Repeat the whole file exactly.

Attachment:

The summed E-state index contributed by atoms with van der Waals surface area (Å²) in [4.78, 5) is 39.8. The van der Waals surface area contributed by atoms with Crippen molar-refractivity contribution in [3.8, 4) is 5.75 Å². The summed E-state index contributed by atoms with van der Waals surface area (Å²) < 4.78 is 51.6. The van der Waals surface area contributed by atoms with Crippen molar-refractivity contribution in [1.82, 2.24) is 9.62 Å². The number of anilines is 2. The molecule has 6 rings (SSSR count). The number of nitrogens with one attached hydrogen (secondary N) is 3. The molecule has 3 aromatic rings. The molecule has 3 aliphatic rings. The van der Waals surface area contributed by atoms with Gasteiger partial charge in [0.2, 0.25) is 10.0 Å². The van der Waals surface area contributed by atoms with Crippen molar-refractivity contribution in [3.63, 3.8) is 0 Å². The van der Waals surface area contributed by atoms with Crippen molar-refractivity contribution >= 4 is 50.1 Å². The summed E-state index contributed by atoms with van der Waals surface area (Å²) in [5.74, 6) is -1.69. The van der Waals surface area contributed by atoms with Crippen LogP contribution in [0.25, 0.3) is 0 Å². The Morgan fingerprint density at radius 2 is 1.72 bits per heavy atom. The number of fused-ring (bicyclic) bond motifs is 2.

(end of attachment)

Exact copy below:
The summed E-state index contributed by atoms with van der Waals surface area (Å²) in [4.78, 5) is 39.8. The van der Waals surface area contributed by atoms with Crippen molar-refractivity contribution in [3.8, 4) is 5.75 Å². The summed E-state index contributed by atoms with van der Waals surface area (Å²) < 4.78 is 51.6. The van der Waals surface area contributed by atoms with Crippen molar-refractivity contribution in [1.82, 2.24) is 9.62 Å². The number of anilines is 2. The molecule has 6 rings (SSSR count). The number of nitrogens with one attached hydrogen (secondary N) is 3. The molecule has 3 aromatic rings. The molecule has 3 aliphatic rings. The van der Waals surface area contributed by atoms with Gasteiger partial charge in [0.2, 0.25) is 10.0 Å². The van der Waals surface area contributed by atoms with Crippen molar-refractivity contribution in [3.63, 3.8) is 0 Å². The van der Waals surface area contributed by atoms with Crippen molar-refractivity contribution >= 4 is 50.1 Å². The summed E-state index contributed by atoms with van der Waals surface area (Å²) in [5.74, 6) is -1.69. The van der Waals surface area contributed by atoms with Crippen LogP contribution in [0.25, 0.3) is 0 Å². The Morgan fingerprint density at radius 2 is 1.72 bits per heavy atom. The number of fused-ring (bicyclic) bond motifs is 2.